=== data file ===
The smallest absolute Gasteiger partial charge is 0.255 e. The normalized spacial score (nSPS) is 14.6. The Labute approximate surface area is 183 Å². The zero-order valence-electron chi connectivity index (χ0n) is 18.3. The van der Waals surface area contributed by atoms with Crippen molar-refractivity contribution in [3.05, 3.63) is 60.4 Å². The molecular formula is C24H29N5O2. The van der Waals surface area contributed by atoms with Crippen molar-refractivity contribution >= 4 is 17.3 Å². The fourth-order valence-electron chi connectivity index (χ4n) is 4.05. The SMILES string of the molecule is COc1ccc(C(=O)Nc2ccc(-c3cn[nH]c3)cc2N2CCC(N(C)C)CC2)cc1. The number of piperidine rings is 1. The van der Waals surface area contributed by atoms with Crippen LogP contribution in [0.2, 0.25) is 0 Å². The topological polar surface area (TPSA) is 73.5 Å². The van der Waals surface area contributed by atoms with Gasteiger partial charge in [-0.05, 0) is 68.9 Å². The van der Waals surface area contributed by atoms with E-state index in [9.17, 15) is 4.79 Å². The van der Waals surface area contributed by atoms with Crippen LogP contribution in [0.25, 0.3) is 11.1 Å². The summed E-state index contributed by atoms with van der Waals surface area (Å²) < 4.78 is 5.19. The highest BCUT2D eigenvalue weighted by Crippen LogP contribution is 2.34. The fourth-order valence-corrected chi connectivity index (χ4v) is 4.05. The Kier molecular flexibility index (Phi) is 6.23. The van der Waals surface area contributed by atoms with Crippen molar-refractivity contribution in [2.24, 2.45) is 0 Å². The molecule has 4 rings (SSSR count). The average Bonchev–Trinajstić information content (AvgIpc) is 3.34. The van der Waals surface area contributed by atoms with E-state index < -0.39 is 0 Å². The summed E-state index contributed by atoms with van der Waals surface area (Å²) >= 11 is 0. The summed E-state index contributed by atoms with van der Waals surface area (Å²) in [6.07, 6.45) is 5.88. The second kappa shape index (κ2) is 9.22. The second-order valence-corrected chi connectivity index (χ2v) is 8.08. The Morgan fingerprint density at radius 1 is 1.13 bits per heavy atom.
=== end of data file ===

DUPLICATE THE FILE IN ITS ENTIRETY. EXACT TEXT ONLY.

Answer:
The smallest absolute Gasteiger partial charge is 0.255 e. The normalized spacial score (nSPS) is 14.6. The Labute approximate surface area is 183 Å². The zero-order valence-electron chi connectivity index (χ0n) is 18.3. The van der Waals surface area contributed by atoms with Crippen molar-refractivity contribution in [3.05, 3.63) is 60.4 Å². The molecular formula is C24H29N5O2. The van der Waals surface area contributed by atoms with Crippen molar-refractivity contribution >= 4 is 17.3 Å². The fourth-order valence-electron chi connectivity index (χ4n) is 4.05. The SMILES string of the molecule is COc1ccc(C(=O)Nc2ccc(-c3cn[nH]c3)cc2N2CCC(N(C)C)CC2)cc1. The number of piperidine rings is 1. The van der Waals surface area contributed by atoms with Crippen LogP contribution in [0.2, 0.25) is 0 Å². The topological polar surface area (TPSA) is 73.5 Å². The van der Waals surface area contributed by atoms with Gasteiger partial charge in [-0.05, 0) is 68.9 Å². The van der Waals surface area contributed by atoms with E-state index in [9.17, 15) is 4.79 Å². The van der Waals surface area contributed by atoms with Crippen LogP contribution in [0.25, 0.3) is 11.1 Å². The summed E-state index contributed by atoms with van der Waals surface area (Å²) < 4.78 is 5.19. The highest BCUT2D eigenvalue weighted by Crippen LogP contribution is 2.34. The fourth-order valence-corrected chi connectivity index (χ4v) is 4.05. The Kier molecular flexibility index (Phi) is 6.23. The van der Waals surface area contributed by atoms with Crippen molar-refractivity contribution in [2.24, 2.45) is 0 Å². The molecule has 4 rings (SSSR count). The average Bonchev–Trinajstić information content (AvgIpc) is 3.34. The van der Waals surface area contributed by atoms with E-state index < -0.39 is 0 Å². The summed E-state index contributed by atoms with van der Waals surface area (Å²) >= 11 is 0. The summed E-state index contributed by atoms with van der Waals surface area (Å²) in [6.07, 6.45) is 5.88. The second kappa shape index (κ2) is 9.22. The second-order valence-corrected chi connectivity index (χ2v) is 8.08. The Morgan fingerprint density at radius 1 is 1.13 bits per heavy atom.